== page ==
Robert S. Bartloszewski was born on March 15, 1921, in LaSalle, Illinois. His parents were John G. and Helen Lisewski Bartloszewski. Robert’s father, John, was a cashier at the State Bank—a local financial institution located in downtown LaSalle. Both of his parents were born in Illinois—the children of Polish immigrants who left their homeland in the 1870s. However, Robert was never able to meet his paternal grandparents as they both died before he was born. And he most likely did not see his maternal grandparents much because they moved to Chicago before he was born as did many of his aunts and uncles on his mother’s side.
Robert was also an only child for the first few years of his life because his older brother, Jackie, had died at age five a year before Robert was born. When Robert was about three, his parents had a daughter who they named Helen. By the time Robert was 9, his parents had moved the family to a home in north LaSalle. As a teenager, Robert attended LaSalle-Peru High School where he played in the band all four years. He graduated in 1940 as Robert Bartley—a surname his family used interchangeably with Bartloszewski. After high school, Robert studied for at least one year at the LaSalle-Peru-Oglesby Junior College.
The week Robert turned 21 was an eventful one. He celebrated his birthday on Sunday, registered for the draft on Thursday, March 19, 1942, and on Saturday, March 21, 1942, Robert enlisted in the U.S. Army in Chicago. He had grown into a tall man standing six feet and weighing 170 pounds with blue eyes and blonde hair.
As a member of the U.S. Army Air Forces, Robert was assigned to the 527 Bomb Squad, 379 Bomb Group, possibly after it was activated on November 26, 1942, at Gowen Field, Idaho. The 527th was one of four bombardment squadrons making up the 379th. At some point Robert was promoted to a 2nd Lieutenant.
On December 2, 1942, the 379 Bomb Group moved from Idaho to Wendover Field, Utah. They remained there training until February 3, 1943, and then moved to Sioux city AAF, Iowa. Five days after arriving in Sioux city, Robert was in a plane crash that left seven dead and three, including himself, injured. The large bomber they were in had gone down around 9 p.m. and burst into flames near some farm buildings soon after taking off on a routine training flight. Robert survived by being “thrown free of the wreckage.”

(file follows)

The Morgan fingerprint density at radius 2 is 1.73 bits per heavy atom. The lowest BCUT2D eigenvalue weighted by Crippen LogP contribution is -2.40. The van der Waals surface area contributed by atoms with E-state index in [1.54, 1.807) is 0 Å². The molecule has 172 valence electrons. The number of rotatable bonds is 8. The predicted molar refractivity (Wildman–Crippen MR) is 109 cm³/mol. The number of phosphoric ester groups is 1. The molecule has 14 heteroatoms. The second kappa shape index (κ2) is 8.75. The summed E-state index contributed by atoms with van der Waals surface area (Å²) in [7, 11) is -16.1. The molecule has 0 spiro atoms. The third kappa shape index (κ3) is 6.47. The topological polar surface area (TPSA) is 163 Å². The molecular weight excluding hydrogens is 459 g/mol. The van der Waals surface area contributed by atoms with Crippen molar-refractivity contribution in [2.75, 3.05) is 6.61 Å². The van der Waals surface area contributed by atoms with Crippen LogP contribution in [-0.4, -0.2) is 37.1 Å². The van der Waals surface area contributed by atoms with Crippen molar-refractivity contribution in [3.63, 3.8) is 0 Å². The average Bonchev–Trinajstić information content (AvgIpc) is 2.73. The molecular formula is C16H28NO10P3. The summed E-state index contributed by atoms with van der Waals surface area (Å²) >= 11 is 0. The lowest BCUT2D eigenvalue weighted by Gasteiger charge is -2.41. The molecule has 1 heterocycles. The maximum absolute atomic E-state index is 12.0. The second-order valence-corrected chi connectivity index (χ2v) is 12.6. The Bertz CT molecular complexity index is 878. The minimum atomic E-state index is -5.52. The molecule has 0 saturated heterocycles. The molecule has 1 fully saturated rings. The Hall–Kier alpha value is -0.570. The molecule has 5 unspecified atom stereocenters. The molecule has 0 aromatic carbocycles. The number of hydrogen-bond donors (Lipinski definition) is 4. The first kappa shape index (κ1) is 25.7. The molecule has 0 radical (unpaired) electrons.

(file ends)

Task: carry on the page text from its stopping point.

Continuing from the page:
Two months later, on April 9, 1943, while Robert was recuperating from his injuries from the plane crash, his group began preparations to move overseas. Some made their way east to New York where they sailed aboard the Aquitania arriving at Clyde on May 18, 1943. The aircraft took another route flying to Maine and making the journey overseas on April 15, 1943. Eventually both groups arrived in Kimbolton, England at AAF Station 11.
Meanwhile Robert remained stateside having taken a non-combat position as bombardier squadron leader. However, Robert considered this a temporary assignment. When he visited with his parents in April for Easter, he let them know he was going overseas and would request to return to combat duty. On May 28, 1943, he wrote his parents to let them know he safely arrived in England.